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Joint Bone Spine. 2018 Mar;85(2):239-242. doi: 10.1016/j.jbspin.2017.04.006. Epub 2017 Apr 26.

Beliefs in the population about cracking sounds produced during spinal manipulation.

Author information

1
Département des sciences de la motricité, université de Liège, 4000 Liège, Belgium; Service de médecine de l'appareil locomoteur, clinique du dos, CHU de Liège, 4000 Liège, Belgium. Electronic address: christophe.demoulin@ulg.ac.be.
2
Service de médecine de l'appareil locomoteur, clinique du dos, CHU de Liège, 4000 Liège, Belgium.
3
Rehabilitation Sciences and Physiotherapy Department, université de Gand, 9000 Gand, Belgium.
4
Département des sciences de la motricité, université de Liège, 4000 Liège, Belgium; Service de médecine de l'appareil locomoteur, clinique du dos, CHU de Liège, 4000 Liège, Belgium.

Abstract

OBJECTIVES:

To examine beliefs about cracking sounds heard during high-velocity low-amplitude (HVLA) thrust spinal manipulation in individuals with and without personal experience of this technique.

METHODS:

We included 100 individuals. Among them, 60 had no history of spinal manipulation, including 40 who were asymptomatic with or without a past history of spinal pain and 20 who had nonspecific spinal pain. The remaining 40 patients had a history of spinal manipulation; among them, 20 were asymptomatic and 20 had spinal pain. Participants attended a one-on-one interview during which they completed a questionnaire about their history of spinal manipulation and their beliefs regarding sounds heard during spinal manipulation.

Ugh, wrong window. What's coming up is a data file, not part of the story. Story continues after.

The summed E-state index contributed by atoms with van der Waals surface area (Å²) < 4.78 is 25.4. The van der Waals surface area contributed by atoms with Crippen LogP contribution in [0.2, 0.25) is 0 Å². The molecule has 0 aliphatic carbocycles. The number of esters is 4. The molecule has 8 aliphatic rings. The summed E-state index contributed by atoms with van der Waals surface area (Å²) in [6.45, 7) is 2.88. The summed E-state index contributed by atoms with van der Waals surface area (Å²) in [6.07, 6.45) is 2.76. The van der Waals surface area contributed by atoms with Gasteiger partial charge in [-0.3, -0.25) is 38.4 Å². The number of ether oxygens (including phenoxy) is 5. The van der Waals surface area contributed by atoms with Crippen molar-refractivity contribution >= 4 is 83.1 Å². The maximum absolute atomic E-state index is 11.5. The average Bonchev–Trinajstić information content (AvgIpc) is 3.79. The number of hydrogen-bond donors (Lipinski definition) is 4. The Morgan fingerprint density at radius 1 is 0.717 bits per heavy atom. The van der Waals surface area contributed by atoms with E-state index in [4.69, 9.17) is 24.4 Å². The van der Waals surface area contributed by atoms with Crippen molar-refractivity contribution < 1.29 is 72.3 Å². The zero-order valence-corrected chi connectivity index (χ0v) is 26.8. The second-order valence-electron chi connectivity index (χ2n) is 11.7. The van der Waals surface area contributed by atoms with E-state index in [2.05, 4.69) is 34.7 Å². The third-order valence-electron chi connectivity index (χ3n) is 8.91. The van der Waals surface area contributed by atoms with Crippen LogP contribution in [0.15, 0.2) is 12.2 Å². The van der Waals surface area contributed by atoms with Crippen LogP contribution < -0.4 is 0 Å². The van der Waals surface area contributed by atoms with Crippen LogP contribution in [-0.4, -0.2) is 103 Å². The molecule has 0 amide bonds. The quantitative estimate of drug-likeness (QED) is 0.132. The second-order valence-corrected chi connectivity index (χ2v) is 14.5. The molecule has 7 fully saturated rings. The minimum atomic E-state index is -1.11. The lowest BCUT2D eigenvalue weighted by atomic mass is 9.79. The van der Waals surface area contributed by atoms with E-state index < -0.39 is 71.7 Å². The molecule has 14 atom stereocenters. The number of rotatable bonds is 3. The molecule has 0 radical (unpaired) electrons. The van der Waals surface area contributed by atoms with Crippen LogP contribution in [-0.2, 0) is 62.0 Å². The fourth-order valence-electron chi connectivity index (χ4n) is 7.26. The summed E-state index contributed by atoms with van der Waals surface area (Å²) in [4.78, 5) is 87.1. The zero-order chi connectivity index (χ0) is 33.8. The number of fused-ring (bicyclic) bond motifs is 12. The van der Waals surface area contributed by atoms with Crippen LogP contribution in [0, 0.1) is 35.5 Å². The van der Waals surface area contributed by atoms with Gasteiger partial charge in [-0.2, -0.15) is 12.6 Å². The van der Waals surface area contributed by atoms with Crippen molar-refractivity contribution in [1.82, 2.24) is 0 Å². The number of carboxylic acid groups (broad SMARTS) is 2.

RESULTS:

Mean age was 43.5±15.4years. The sounds were ascribed to vertebral repositioning by 49% of participants and to friction between two vertebras by 23% of participants; only 9% of participants correctly ascribed the sound to the formation of a gas bubble in the joint. The sound was mistakenly considered to indicate successful spinal manipulation by 40% of participants. No differences in beliefs were found between the groups with and without a history of spinal manipulation.

CONCLUSIONS:

Certain beliefs have documented adverse effects. This study showed a high prevalence of unfounded beliefs regarding spinal manipulation. These beliefs deserve greater attention from healthcare providers, particularly those who practice spinal manipulation.

KEYWORDS:

Beliefs; Manipulation; Manual therapy; Osteopathy; Pain; Representation; Spine

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